The Agriculture Minister was surprised the sector's peak industry body launched a campaign against the Albanese government - a move he labelled "just politics" - but vowed his door would remain open despite the disagreement.
The national campaign, Keep Farmers Farming, will focus on several "anti-farming policies" such as water buybacks, the proposed live sheep export ban, along with the upcoming debates around environment laws, transmission lines and competition policy.
In an address to the NFF national conference, Agriculture Minister Murray Watt politely pushed back against claims "food and fibre production is not a central priority", that Labor was pursuing "a niche ideological agenda" and that "Labor is wilfully ignorant of the plight of farmers".
"I have to say, it felt like a 'central priority', each time we delivered nearly $3 billion in extra funding for agriculture since taking office, despite a tight fiscal environment," Senator Watt said.
"It didn't feel like we were pursuing a 'niche ideological agenda' when we delivered the restoration of trade with our biggest agricultural trading partner.
"It didn't feel like 'wilful ignorance' of farmers, when the Prime Minister personally raised live cattle trade disruptions with Indonesia in his recent meeting with President Widodo - disruptions that were lifted hours later."
Senator Watt also backed his government record on biosecurity, trade and tackling the industry's skill shortage.
"I was a little surprised to learn the NFF wants to run a campaign against a government that has delivered," he said.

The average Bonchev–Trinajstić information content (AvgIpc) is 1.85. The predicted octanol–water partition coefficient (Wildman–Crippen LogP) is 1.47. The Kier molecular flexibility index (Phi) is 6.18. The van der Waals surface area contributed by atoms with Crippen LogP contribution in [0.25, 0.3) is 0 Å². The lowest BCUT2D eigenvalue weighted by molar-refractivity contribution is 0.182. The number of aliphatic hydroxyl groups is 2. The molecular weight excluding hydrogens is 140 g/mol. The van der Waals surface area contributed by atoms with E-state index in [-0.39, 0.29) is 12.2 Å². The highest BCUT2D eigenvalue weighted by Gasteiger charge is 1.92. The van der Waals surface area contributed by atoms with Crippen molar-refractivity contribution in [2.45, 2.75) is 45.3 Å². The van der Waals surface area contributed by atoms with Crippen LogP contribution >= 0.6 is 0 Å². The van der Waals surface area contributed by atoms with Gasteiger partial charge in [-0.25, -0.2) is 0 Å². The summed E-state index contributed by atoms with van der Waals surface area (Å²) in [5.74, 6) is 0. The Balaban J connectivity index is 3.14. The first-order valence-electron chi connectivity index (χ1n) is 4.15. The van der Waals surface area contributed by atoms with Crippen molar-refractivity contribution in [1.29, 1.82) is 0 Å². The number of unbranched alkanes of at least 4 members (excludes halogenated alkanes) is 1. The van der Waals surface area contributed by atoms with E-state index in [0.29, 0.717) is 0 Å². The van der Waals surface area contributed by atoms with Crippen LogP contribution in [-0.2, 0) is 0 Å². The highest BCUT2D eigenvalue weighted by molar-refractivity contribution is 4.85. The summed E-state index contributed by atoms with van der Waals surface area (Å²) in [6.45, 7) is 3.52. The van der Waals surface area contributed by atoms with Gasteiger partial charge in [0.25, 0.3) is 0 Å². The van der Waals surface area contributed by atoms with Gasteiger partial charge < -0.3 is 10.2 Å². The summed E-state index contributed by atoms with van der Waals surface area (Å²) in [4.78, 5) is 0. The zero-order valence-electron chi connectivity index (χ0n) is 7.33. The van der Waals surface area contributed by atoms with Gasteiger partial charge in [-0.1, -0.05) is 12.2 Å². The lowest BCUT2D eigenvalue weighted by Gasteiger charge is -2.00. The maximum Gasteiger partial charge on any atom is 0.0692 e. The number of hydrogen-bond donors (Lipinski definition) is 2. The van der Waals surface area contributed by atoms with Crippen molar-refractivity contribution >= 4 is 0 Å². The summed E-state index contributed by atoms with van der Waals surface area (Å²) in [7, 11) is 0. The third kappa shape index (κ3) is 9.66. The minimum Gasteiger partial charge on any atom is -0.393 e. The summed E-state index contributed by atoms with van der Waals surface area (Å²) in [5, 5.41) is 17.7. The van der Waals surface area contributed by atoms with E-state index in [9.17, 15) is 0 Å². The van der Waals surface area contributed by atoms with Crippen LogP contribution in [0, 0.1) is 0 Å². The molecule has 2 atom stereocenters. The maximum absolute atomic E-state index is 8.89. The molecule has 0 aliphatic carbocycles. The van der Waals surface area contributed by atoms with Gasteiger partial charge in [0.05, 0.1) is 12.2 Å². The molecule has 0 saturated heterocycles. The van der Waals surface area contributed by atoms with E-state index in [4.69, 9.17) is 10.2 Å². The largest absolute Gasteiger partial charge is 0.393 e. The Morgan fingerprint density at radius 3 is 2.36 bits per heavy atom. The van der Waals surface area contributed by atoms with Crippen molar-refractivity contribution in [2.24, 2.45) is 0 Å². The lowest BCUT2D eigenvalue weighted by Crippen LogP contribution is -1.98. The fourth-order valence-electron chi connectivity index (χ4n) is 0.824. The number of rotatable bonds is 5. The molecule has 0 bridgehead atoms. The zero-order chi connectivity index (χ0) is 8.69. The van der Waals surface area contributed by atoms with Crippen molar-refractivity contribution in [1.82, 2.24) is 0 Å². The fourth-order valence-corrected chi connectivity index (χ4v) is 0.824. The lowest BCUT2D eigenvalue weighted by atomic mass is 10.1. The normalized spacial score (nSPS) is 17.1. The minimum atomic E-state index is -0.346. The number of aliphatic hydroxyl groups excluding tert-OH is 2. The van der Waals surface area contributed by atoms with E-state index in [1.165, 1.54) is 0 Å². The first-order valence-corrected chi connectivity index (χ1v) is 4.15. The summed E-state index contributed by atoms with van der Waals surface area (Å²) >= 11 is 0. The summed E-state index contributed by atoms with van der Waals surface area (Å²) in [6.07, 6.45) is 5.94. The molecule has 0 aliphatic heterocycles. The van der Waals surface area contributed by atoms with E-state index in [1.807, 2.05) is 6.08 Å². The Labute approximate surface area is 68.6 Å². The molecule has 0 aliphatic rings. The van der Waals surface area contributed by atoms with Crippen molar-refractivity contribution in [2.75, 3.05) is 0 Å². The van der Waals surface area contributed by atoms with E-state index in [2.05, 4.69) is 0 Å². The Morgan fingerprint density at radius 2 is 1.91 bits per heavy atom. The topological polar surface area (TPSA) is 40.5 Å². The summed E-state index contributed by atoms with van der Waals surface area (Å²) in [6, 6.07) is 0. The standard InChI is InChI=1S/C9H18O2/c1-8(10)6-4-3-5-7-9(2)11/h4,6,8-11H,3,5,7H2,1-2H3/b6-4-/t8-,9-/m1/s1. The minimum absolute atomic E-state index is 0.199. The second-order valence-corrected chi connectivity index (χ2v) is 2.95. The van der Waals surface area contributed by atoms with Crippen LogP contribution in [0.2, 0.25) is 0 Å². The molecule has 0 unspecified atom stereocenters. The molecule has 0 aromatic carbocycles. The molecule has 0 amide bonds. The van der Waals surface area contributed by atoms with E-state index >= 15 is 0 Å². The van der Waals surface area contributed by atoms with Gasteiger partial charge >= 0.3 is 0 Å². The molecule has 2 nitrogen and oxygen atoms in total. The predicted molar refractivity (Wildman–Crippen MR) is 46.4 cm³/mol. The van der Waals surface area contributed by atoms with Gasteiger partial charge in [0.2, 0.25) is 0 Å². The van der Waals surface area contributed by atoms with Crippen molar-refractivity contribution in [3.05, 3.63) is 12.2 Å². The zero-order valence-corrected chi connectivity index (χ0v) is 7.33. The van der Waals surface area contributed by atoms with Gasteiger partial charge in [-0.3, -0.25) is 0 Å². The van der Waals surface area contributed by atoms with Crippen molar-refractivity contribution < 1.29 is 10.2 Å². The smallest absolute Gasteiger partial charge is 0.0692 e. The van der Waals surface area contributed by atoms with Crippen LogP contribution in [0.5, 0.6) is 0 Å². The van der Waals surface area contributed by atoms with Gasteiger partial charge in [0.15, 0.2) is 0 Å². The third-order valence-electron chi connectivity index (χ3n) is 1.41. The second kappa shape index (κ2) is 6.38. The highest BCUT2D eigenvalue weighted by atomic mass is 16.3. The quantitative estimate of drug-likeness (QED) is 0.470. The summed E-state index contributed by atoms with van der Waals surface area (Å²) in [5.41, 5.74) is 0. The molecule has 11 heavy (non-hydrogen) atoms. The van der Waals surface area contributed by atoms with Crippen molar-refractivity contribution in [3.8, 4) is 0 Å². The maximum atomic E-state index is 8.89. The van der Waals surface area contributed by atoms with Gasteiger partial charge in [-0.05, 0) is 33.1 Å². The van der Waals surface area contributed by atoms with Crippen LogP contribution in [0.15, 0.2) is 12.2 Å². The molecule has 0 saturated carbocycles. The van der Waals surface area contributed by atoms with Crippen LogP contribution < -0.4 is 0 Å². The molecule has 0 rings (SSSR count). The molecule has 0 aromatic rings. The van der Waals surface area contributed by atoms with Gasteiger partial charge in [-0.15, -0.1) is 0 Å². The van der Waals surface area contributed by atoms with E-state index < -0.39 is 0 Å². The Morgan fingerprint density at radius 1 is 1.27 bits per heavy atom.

"But I guess that's just politics, but I do think that both government and industry can do better."
The Minister acknowledged the industry disagreed with the policies to phase out the live sheep export phase out and deliver the Murray-Darling Basin Plan in full. However, he said those were election promises that the government would not stray from.
"Last time I looked, people generally expect their governments to deliver election commitments and that's what we're doing," he said.
Despite the tension, Senator Watt wasn't worried about the long-term relationship with the sector's peak body, and his door would always remain open.
"Just like you have good and bad seasons, relationships between governments and political lobby groups will have their ups and downs," he said.
"I know we'll achieve a lot more for this sector if we campaign with each other, rather than against each other."
NFF chief executive Tony Mahar praised Senator Watt for attending the conference in light of the campaign.
"There are many issues the Minister controls and many he does not - but what he has continually demonstrated is his willingness to turn up, be upfront and engage," Mr Mahar said.
"The Minister has demonstrated his ability to bang the table in Cabinet and we ask him to continue doing that."
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